An atheist reads "True Reason": Chapter 8

Oy. This chapter was exhausting. Not because it's horrible or anything, but because it's verbose to the point of masturbatory absurdity. The author, Samuel J. Youngs, certainly has a way with words and, to his credit, manages to get in "phlegmatically". Here's a sample of what I'm talking about:
An indifferent universe, an “accidental collocation of atoms,” is by definition a world without meaning, a world where the ships of reasoning and consideration have no horizon by which to plot their course; where the beating hearts of compassion have no higher sun to warm their virtue; where the earth and all its peoples are cast adrift in the cold dregs of harrowing vastness.
Good grief. Not that I don't enjoy creative prose, because I do, but in this chapter it just serves to obfuscate the actual arguments being presented. When you're crafting an argument, it's better to be concise. And in this case, it takes Youngs a good bit of flowery blathering before he gets to the point, which is this: you can't have meaning without God.

As I always do, I'm going to start with the qualifier that I do not expect this book to re-convert me to Christianity; I'm just looking for some clever arguments that will persuade me to rethink some of my key beliefs. But I admit, this is getting kind of boring. I've read CS Lewis, Francis Collins, Alvin Plantinga, John Haught, etc. etc. So far, these guys aren't exactly pulling out anything new. But, I said I would read this book, so read it I shall.



Chapter 8: By It, We See Everything Else – The Explanatory Value of Christianity for Meaning and Ethics

Geez, even the title is verbose. Anyway, for all its verbosity, the chapter's arguments can be summarized as:

  1. On naturalism, there is no intrinsic meaning to life, so there can be no meaning to anything we do
  2. Accordingly, there's no reason to be good toward other people.
See? That's how you do it concisely. But let me throw in some quotes just to illustrate how Youngs actually argues it. Unlike the previous chapters where I would quote a short bit and then respond, the way this chapter is written will make it easier for me to just put all the quotes up front and then respond to his central thesis as a whole.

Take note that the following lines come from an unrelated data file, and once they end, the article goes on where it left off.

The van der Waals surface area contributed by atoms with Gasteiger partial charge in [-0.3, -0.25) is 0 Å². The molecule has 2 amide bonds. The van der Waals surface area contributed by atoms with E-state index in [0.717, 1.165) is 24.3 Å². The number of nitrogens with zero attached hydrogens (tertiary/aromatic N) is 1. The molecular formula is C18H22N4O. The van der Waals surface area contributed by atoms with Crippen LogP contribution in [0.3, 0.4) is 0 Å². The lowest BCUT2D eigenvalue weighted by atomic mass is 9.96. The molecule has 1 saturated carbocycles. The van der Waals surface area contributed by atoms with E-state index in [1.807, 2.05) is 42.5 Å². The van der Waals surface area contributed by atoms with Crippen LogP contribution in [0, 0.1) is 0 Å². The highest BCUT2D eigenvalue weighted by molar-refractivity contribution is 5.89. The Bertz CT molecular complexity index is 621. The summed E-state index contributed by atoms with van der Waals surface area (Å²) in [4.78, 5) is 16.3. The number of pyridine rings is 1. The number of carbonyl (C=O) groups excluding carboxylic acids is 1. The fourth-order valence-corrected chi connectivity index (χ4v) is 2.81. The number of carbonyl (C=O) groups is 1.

The response of the naturalist, when faced with honesty, comes across as rather fruitless and depleted. It asks us to accept a universe with indifference at its heart, where no ultimate meaning can be ascribed to anything. What becomes of humanity, of life itself, of interpersonal interactions, in such a situation?
We interact with each other in many ways— and some would argue in every way— as though those interactions have meaning, have significance, have weight. But why should we do this? If the accidental mixing of gases and the meaningless march of blind natural processes are all that can be said for history’s progression, why would I be inclined to interact with others as though they mean something? Why would I be inclined to be kind to them, apologize to them, sacrifice for them, or give to their charities? Yet we do all of these things, and innumerable smaller and more mundane things, as though our actions mean something. 
What’s more, isn’t it interesting that in our examination of any number of studies among chimpanzees which have claimed to detect “pre-moral” sentiments such as altruism and reciprocity, 15 we should have within our human selves inklings and capacities for ranking the chimps’ actions in any ethical way at all? If a naturalist wants to call jumping into the water to save a fellow chimp “moral,” 16 what standard is she using? Where did she get this idea of morality to read back onto said chimps? What’s more, when male chimps attack female chimps who are carrying infants (as has long been documented), 17 what allows us, as humans, to look at that behavior and value it as less good, less seemingly virtuous or moral than chimps trying to save each other from drowning? Where does the mechanism for choosing and discerning among moral options come from? 
A worldview driven solely and slavishly by the discoveries of science will only find itself able to “describe” the world, not explain it, not know it deeply, not understand it. It finds itself without basis or foundation for making moral judgments or lending credence to lives which are saturated with significance, for a significance we mark every time we are hurt, fall in love, seek higher truth, or rail against injustice.

Essentially, Youngs just spends the whole chapter stating that because (on naturalism) there is no intrinsic meaning to anything, including our own existence (true), that nothing can be meaningful to us (false). It's a non-sequitur because it conflates subjective and objective meaning – it says that if the latter does not exist, the former cannot exist either. But that simply does not follow, because they are two very different things.

Rather than devote several paragraphs to debunking an obvious non-sequitur, I'll just let Shelly Kagan do the talking, from his debate with William Lane Craig. This excerpt very nicely summarizes my thoughts on Youngs' chapter.

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